Searching over 5,500,000 cases.


searching
Buy This Entire Record For $7.95

Download the entire decision to receive the complete text, official citation,
docket number, dissents and concurrences, and footnotes for this case.

Learn more about what you receive with purchase of this case.

Hooper v. United States Department of Housing and Urban Development

United States District Court, D. Oregon

April 4, 2017

DENNIS RUSSELL HOOPER, Plaintiff,
v.
UNITED STATES DEPARTMENT OF HOUSING AND URBAN DEVELOPMENT, et al., Defendants.

          ORDER

          MICHAEL J. MCSHANE UNITED STATES DISTRICT JUDGE.

         Plaintiff Dennis Russell Hooper moves for Temporary Injunction seeking a stay in state eviction proceedings to prevent the disposal or removal of plaintiff's personal property. ECF No. 15. The Motion is accompanied by Plaintiff's Memorandum (ECF No. 16), Plaintiff's Declaration (ECF No. 17), and Amended Complaint (ECF No. 18). Because Plaintiff has not shown a likelihood of success on the merits, Plaintiff's motion seeking temporary injunction (ECF No. 15) is DENIED.

         BACKGROUND

         For the limited purpose of Plaintiff's Motion and without reaching the ultimate merits of the amended complaint, the Court accepts the asserted facts at true. Plaintiff is or until recently was a residential tenant of Coos-Curry Housing Authority. Amend. Compl., ECF No. 18. On February 22, 2017, plaintiff was served an eviction summons with the cause listed for eviction to be a lease violation. Pl.'s Memo 1-2, ECF No. 16. The Curry County Circuit Court, State of Oregon held a hearing on March 1, 2017 under the case number 17LT02905. The Circuit Court granted default judgment in Coos-Curry Housing Authority's favor. Plaintiff states he appeared by telephone, but had incorrectly e-filed his answer and fee waiver. A Notice of Restitution was issued granting defendant Coos-Curry Housing Authority possession. Defendant then gave Plaintiff until April 4, 2017 to remove all of his personal property from the rental unit. Plaintiff has appealed to the Oregon Court of Appeals.

         Plaintiff argues he is unable to retrieve his personal property, because he is homeless and physically disabled. Pl.'s Memo 2, ECF No. 16. The personal property at the apartment unit consists of many boxes of records and legal documents in support of his claims against defendant, a secondary wheelchair, wheelchair parts and accessories, durable medical equipment, i.e. shower bench, leg braces, various medications, some of which require refrigeration, and personal items such as clothes. Plaintiff has paid rent for the month of March 2017. Plaintiff declares his income is limited to SSI in the amount of $516.00, he is homeless and unable to afford permanent shelter; and has no place to store his legal or personal records. Pl.'s Decl. 1, ECF No. 17.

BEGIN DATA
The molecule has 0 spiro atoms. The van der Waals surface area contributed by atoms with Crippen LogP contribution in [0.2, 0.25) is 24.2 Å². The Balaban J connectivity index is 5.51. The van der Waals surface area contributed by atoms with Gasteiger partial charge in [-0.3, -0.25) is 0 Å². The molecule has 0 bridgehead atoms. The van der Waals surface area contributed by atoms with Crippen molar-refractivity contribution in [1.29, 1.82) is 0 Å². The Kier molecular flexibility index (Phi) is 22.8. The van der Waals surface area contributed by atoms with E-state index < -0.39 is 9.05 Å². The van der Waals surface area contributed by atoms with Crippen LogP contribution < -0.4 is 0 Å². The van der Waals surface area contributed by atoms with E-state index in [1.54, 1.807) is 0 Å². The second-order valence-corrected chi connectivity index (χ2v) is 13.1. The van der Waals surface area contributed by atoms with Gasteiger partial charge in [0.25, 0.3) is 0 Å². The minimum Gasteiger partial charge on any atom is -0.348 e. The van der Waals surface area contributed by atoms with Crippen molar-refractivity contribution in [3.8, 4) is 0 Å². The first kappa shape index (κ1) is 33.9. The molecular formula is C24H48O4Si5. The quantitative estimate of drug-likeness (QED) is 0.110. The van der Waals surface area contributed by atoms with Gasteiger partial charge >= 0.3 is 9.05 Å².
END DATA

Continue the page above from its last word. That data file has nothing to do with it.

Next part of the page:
Plaintiff alleges the eviction constitutes retaliation against plaintiff for filing this lawsuit in January 2017. Pl.'s Mot., ECF No. 15; Amend. Compl. 20-22, ECF No. 18. Plaintiff's Amended Complaint outlines the timeline of facts. On November 29, 2016, Coos-Curry Housing Authority conducted an annual inspection of Plaintiff's residence. Amend. Compl. 20-22, ECF No. 18. On December 21, 2016, Housing Authority notified Plaintiff there were “certain failed items that needed to be addressed by the resident” and that Plaintiff's residence would be re-inspected on January 19, 2017. Failed items include covering the window with a sheet and using a type of heat source to heat a room that is not allowed. The Amended Complaint reads that “Plaintiff elected not to comply with the request” believing that Defendant's requests were not mandatory.